Energy

STUDY: Natural Disaster Cost Ratios DECREASED As The World Got Richer

REUTERS/Adrees Latif

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Michael Bastasch Energy Editor

It might be hard to believe, but the cost of disasters has actually fallen as a percentage of economic output since 1990, according to the findings of an environmental study.

The study, published Saturday in the journal Environmental Hazards, reinforces previous findings that when economic growth is taken into account, disasters like hurricanes and wildfires are less costly to society than in the past.

While the actual dollar costs of disasters have increased substantially, study author Roger Pielke Jr. wrote, “since 1990 both overall and weather/climate losses have decreased as proportion of global GDP.”

“The world is getting wealthier, poverty is going down,” Pielke tweeted Wednesday, accompanied with graphics showing the downward trend in global disaster losses as a percentage of gross domestic product, or GDP.

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Screen capture/Twitter account of @RogerPielkeJr
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Pielke argues this is good news for United Nations Sustainable Development Goals, which call for reducing natural disaster losses — weather and non-weather-related events — as a percentage of the global economy.

“Extending this trend into the future will require vigilance to exposure, vulnerability and resilience in the face of uncertainty about the future frequency and magnitude of extreme events,” wrote Pielke, a professor at the University of Colorado.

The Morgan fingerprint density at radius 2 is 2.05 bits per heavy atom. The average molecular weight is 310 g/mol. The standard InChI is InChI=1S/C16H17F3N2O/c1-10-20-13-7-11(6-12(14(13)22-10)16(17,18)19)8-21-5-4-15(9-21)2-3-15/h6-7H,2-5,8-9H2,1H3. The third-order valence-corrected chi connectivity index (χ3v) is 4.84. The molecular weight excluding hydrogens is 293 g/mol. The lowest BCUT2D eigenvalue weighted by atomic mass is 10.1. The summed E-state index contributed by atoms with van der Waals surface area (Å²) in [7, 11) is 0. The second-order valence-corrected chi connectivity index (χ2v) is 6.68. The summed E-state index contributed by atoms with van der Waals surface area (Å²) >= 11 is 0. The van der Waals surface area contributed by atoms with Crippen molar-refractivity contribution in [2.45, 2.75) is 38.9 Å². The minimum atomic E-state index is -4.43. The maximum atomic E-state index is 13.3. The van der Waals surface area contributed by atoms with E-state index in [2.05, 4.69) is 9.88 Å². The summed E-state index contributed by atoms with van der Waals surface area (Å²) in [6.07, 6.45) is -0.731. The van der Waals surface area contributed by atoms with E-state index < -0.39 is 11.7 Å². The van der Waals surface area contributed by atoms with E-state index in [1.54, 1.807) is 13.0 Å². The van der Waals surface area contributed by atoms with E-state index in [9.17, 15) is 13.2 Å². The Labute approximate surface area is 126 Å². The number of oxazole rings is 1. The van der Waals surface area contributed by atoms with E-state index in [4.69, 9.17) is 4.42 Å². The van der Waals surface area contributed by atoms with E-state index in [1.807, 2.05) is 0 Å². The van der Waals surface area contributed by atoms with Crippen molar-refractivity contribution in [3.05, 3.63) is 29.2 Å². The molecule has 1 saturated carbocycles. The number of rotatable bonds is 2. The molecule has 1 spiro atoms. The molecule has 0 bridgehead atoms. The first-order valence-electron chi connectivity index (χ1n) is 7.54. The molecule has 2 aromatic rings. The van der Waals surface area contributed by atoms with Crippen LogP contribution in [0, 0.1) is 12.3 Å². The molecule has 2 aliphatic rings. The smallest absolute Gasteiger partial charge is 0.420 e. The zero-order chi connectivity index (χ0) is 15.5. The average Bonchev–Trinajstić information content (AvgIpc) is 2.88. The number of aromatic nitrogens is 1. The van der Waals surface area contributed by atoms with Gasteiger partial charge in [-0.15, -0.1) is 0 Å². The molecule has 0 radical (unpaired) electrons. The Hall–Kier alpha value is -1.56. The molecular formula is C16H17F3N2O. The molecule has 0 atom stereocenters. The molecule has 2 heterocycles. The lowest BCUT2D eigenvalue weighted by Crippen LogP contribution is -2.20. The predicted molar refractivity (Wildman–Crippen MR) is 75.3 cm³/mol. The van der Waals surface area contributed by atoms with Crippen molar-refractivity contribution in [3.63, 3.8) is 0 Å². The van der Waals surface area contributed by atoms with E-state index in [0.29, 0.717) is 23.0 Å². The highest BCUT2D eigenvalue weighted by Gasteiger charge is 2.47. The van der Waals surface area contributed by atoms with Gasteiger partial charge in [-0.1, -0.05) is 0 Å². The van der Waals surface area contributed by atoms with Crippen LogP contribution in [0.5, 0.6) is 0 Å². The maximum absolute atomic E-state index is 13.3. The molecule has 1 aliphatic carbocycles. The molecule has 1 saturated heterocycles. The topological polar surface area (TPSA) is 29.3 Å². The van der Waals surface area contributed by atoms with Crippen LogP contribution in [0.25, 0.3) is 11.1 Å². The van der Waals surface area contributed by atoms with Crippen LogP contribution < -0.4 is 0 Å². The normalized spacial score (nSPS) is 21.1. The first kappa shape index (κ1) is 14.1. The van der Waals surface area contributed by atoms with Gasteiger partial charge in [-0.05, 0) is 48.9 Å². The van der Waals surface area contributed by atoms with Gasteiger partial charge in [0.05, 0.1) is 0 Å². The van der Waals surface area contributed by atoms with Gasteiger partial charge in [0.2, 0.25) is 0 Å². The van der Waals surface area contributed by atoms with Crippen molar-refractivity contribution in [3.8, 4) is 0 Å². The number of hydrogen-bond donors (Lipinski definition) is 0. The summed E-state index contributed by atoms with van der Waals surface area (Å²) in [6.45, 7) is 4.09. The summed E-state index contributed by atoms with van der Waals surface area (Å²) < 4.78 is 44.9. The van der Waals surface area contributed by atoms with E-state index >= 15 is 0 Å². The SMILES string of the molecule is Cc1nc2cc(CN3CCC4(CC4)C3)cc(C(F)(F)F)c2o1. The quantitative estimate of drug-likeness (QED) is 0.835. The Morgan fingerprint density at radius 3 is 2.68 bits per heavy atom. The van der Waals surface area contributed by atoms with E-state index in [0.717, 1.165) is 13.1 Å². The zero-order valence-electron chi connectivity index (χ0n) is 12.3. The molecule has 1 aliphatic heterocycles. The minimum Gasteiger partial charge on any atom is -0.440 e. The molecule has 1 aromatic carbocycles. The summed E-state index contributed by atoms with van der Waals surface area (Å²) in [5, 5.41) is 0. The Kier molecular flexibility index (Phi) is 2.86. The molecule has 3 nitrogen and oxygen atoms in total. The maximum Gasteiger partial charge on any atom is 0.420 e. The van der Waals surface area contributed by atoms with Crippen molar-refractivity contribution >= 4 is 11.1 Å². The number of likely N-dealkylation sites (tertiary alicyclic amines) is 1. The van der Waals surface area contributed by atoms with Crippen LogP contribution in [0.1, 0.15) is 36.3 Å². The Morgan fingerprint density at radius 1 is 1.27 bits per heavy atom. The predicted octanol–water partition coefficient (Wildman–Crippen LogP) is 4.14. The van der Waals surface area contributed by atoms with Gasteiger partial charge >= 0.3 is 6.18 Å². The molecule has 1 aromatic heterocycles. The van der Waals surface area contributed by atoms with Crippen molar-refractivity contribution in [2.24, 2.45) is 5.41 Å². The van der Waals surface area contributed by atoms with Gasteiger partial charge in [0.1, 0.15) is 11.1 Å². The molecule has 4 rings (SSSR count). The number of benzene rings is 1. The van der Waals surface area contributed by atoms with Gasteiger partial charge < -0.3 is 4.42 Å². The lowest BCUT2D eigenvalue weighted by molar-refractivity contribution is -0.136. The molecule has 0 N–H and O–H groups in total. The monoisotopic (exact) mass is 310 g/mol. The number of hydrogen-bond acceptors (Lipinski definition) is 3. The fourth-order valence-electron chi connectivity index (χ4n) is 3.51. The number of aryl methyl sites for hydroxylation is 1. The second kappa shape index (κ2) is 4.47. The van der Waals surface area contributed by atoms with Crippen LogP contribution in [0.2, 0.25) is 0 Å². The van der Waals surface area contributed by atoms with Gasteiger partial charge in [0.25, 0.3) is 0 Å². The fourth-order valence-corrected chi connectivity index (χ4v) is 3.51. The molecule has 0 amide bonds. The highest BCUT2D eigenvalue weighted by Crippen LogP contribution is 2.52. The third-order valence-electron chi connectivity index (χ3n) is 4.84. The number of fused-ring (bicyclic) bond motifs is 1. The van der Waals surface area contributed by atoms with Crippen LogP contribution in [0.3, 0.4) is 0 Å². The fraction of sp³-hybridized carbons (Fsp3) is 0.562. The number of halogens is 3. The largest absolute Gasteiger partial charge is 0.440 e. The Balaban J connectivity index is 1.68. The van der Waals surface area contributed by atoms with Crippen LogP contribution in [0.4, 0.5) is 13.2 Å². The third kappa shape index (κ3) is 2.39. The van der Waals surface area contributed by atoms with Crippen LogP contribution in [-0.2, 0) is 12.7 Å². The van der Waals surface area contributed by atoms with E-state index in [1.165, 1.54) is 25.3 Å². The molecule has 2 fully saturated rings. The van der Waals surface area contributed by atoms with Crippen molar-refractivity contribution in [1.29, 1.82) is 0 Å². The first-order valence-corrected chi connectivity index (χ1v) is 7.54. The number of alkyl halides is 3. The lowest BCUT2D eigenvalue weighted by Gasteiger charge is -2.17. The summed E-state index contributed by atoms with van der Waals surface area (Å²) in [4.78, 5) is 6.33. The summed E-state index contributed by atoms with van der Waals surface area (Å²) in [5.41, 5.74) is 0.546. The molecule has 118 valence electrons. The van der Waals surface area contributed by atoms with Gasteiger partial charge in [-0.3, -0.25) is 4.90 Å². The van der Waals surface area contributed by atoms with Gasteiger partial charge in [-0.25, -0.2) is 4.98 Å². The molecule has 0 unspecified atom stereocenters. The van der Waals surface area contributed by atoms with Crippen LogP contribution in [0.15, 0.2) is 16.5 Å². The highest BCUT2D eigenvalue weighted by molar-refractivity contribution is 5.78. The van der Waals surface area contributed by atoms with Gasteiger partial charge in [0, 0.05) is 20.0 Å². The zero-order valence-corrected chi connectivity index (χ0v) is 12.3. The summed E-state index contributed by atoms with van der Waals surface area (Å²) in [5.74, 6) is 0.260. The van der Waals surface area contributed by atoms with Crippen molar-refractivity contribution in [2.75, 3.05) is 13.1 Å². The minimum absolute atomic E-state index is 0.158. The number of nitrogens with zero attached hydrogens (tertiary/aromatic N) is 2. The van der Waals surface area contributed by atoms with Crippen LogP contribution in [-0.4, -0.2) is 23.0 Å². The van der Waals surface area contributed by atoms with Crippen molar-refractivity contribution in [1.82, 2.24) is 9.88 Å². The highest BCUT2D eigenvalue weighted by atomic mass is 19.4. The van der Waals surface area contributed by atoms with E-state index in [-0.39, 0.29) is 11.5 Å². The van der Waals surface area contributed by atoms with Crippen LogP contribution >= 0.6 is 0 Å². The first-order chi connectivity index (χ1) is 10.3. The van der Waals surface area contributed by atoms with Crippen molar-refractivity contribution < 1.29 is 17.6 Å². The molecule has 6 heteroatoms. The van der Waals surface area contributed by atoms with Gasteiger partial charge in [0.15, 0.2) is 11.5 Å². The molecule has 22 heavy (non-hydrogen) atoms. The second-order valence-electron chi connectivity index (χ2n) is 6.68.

Pielke’s study shows that with economic growth comes resilience to natural disasters, despite the seemingly increasing price tag for each event. Nominal disaster costs have grown because of inflation and also because of population growth.

Rescue workers help people after the area was hit by Hurricane Maria in Guayama

Rescue workers help people after the area was hit by Hurricane Maria in Guayama, Puerto Rico September 20, 2017. REUTERS/Carlos Garcia Rawlins.

The global population has exploded since 1990, and with that growth comes more houses and infrastructure. That includes a big increase in housing and infrastructure in areas prone to disasters, like heavy rainfall, flooding, tornadoes and hurricanes.

For example, Florida was hit by the “Labor Day” hurricane in 1935, the most intense storm to make U.S. landfall on record. The storm devastated the Florida Keys and killed more than 400 people, but only did about $107 million indexed for inflation. Now, even weaker hurricanes routinely do billions worth of economic damage.

Politicians and activists often claim increased disaster costs and disaster declarations prove that extreme weather is becoming more intense due to man-made global warming. Though, climate assessments say there’s no evidence of increasing trends in extremes.

Global disaster losses in 2017 topped $337 billion, according to reinsurance company Swiss Re. That price tag was the highest on record, Swiss Re noted, and double the disaster losses of 2016. (RELATED: Islands On The ‘Front Line Of Climate Change’ Are Growing In Size, Study Finds)

Hurricanes Harvey, Irma and Maria caused most of the economic damage that year, Swiss Re reported in April. The three devastating storms did $217 billion worth of economic damages, including crippling Puerto Rico’s entire electric grid for months.

However, even with these powerful hurricane landfalls, the trend in natural disaster damage to the economy is still declining, according to Pielke. U.S. hurricane landfalls make up about 70 percent of the economic damages recorded by reinsurance agencies, Pielke noted.

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